News On Iran & Its NeighboursIraqUS military wary of Iranian pledges on arms flow

US military wary of Iranian pledges on arms flow


Reuters: The U.S. military said on Wednesday Iran must prove over time it is committed to stemming the flow of weapons into Iraq, adding a note of caution after a warming in Washington’s tone towards Tehran. By Paul Tait

BAGHDAD, Nov 21 (Reuters) – The U.S. military said on Wednesday Iran must prove over time it is committed to stemming the flow of weapons into Iraq, adding a note of caution after a warming in Washington’s tone towards Tehran.

U.S. officials have softened their rhetoric towards Iran this month since U.S. Defense Secretary Robert Gates said he understood Iran had given Iraq behind-the-scenes assurances that the flow of weapons would stop.

The U.S. military freed nine Iranians held in Iraq.

“We are thankful for the commitment that Iran has made to reduce the flow of weapons and explosives coming into Iraq,” Lieutenant-General James Dubik, head of U.S. military efforts to rebuild Iraq’s security forces, said on Wednesday. He added it had made some contribution to cutting violence in Iraq.

But Dubik and U.S. military spokesman Major-General Kevin Bergner said it was impossible to tell exactly how much difference those commitments had made.

“It’s important here that the commitments that have been made start to see real progress that’s statistically significant, that’s measurable and that is sustained over time,” Bergner told a media conference.

U.S. generals have noted a fall in attacks in recent weeks but say overall levels of violence remain too high.

A car bomb outside a courthouse killed at least six people in the city of Ramadi, capital of Anbar province, on Wednesday, police said. The U.S. military put the death toll at three, with 22 wounded.

It was one of the worst attacks in Anbar in months, where violence has plunged since Sunni Arab tribal sheikhs joined with U.S. forces to drive al Qaeda militants out of a region that had once been the heart of the Sunni Arab insurgency in Iraq.

A court official said three men accused of being al Qaeda fighters were appearing before the heavily guarded court west of Baghdad when the bomb went off.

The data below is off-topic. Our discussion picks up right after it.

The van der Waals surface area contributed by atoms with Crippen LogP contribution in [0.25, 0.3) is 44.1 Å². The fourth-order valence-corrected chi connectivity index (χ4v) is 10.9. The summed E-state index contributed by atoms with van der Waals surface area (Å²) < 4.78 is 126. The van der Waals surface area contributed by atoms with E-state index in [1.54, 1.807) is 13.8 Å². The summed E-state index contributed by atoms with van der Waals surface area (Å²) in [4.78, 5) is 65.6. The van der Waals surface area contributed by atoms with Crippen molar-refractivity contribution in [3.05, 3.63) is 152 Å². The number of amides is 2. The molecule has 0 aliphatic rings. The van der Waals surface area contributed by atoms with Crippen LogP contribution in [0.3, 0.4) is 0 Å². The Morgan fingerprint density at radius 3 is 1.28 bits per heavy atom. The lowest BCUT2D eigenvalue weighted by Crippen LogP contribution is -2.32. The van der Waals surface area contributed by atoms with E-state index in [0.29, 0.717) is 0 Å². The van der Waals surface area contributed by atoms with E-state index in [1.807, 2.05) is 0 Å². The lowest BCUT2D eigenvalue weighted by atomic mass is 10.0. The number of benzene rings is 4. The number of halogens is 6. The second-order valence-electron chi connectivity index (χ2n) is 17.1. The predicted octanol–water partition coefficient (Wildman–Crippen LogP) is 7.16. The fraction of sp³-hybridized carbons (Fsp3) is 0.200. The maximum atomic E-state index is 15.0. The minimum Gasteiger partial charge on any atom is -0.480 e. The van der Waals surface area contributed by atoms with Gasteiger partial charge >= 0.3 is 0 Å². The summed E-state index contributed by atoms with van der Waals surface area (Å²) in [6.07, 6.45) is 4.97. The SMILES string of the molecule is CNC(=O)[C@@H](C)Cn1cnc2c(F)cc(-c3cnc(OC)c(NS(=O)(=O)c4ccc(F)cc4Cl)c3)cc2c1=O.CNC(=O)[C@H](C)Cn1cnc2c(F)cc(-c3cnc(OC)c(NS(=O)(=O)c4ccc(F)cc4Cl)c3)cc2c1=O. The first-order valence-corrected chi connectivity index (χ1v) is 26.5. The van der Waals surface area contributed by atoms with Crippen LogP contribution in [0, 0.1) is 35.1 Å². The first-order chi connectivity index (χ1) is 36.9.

Iranian and U.S. officials said on Tuesday they had agreed to hold a new round of talks on security in Iraq, the fourth this year between the bitter foes after a diplomatic freeze lasting almost 30 years, but no date had been set.

Bergner said he hoped the latest round of talks, following meetings in May, July and August, would focus on the commitment to stop weapons from entering Iraq. The talks will be limited to Iraqi security and will not cover Iran’s nuclear ambitions.

Washington accuses Shi’ite Iran of training and arming Shi’ite militias in Iraq and the military has often displayed what it says are Iranian-made rockets and roadside bombs seized in Iraq.

Tehran rejects the charge and blames the violence in Iraq, in which tens of thousands of Iraqis have died, on the U.S.-led invasion to topple Saddam Hussein in 2003.

U.S. military and Iraqi civilian casualties have dropped sharply in the past two months, with a “surge” of 30,000 extra U.S. troops and the organisation of neighbourhood police patrols by mainly Sunni Arab tribal sheikhs credited for the falls.

The military says the number of attacks has fallen 55 percent since the surge was fully deployed in mid-June, to the lowest level since January 2006, a month before the bombing of a Shi’ite shrine in Samarra unleashed waves of reprisal killings.

British military officials on Wednesday confirmed two British service personnel had been killed when a British Puma helicopter crashed near Salman Pak, southeast of Baghdad, late on Tuesday.

A Royal Air Force team is on its way to Iraq to investigate the crash, a British military spokesman said, but initial reports suggested the helicopter had not been brought down by enemy fire. (Additional reporting by Waleed Ibrahim and Missy Ryan in Baghdad; editing by Andrew Roche)

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